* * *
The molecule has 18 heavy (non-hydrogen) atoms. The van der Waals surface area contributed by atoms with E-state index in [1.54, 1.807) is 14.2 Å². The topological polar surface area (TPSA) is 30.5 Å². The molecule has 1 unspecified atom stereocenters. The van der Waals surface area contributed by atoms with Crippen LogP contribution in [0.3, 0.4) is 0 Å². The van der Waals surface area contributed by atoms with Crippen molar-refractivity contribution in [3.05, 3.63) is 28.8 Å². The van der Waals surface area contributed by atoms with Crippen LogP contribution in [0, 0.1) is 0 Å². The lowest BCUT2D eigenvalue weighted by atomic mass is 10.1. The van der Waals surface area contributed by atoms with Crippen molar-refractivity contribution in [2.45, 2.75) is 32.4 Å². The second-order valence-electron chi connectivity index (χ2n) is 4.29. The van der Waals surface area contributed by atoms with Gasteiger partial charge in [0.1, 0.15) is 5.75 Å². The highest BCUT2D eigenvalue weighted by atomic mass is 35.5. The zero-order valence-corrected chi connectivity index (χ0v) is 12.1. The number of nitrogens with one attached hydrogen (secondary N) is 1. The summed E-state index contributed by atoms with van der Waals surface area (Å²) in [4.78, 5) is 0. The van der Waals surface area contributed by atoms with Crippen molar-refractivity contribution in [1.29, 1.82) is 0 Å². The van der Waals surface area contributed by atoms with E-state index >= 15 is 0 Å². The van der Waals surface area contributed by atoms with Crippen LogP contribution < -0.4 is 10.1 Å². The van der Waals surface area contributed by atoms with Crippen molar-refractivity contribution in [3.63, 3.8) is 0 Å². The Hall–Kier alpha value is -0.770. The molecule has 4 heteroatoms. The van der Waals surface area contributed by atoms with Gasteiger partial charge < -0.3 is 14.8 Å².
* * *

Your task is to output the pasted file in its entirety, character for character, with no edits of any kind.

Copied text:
The molecule has 18 heavy (non-hydrogen) atoms. The van der Waals surface area contributed by atoms with E-state index in [1.54, 1.807) is 14.2 Å². The topological polar surface area (TPSA) is 30.5 Å². The molecule has 1 unspecified atom stereocenters. The van der Waals surface area contributed by atoms with Crippen LogP contribution in [0.3, 0.4) is 0 Å². The van der Waals surface area contributed by atoms with Crippen molar-refractivity contribution in [3.05, 3.63) is 28.8 Å². The van der Waals surface area contributed by atoms with Crippen LogP contribution in [0, 0.1) is 0 Å². The lowest BCUT2D eigenvalue weighted by atomic mass is 10.1. The van der Waals surface area contributed by atoms with Crippen molar-refractivity contribution in [2.45, 2.75) is 32.4 Å². The second-order valence-electron chi connectivity index (χ2n) is 4.29. The van der Waals surface area contributed by atoms with Gasteiger partial charge in [0.1, 0.15) is 5.75 Å². The highest BCUT2D eigenvalue weighted by atomic mass is 35.5. The zero-order valence-corrected chi connectivity index (χ0v) is 12.1. The number of nitrogens with one attached hydrogen (secondary N) is 1. The summed E-state index contributed by atoms with van der Waals surface area (Å²) in [4.78, 5) is 0. The van der Waals surface area contributed by atoms with Crippen molar-refractivity contribution in [1.29, 1.82) is 0 Å². The van der Waals surface area contributed by atoms with E-state index >= 15 is 0 Å². The van der Waals surface area contributed by atoms with Crippen LogP contribution < -0.4 is 10.1 Å². The van der Waals surface area contributed by atoms with Crippen molar-refractivity contribution in [3.63, 3.8) is 0 Å². The Hall–Kier alpha value is -0.770. The molecule has 4 heteroatoms. The van der Waals surface area contributed by atoms with Gasteiger partial charge < -0.3 is 14.8 Å².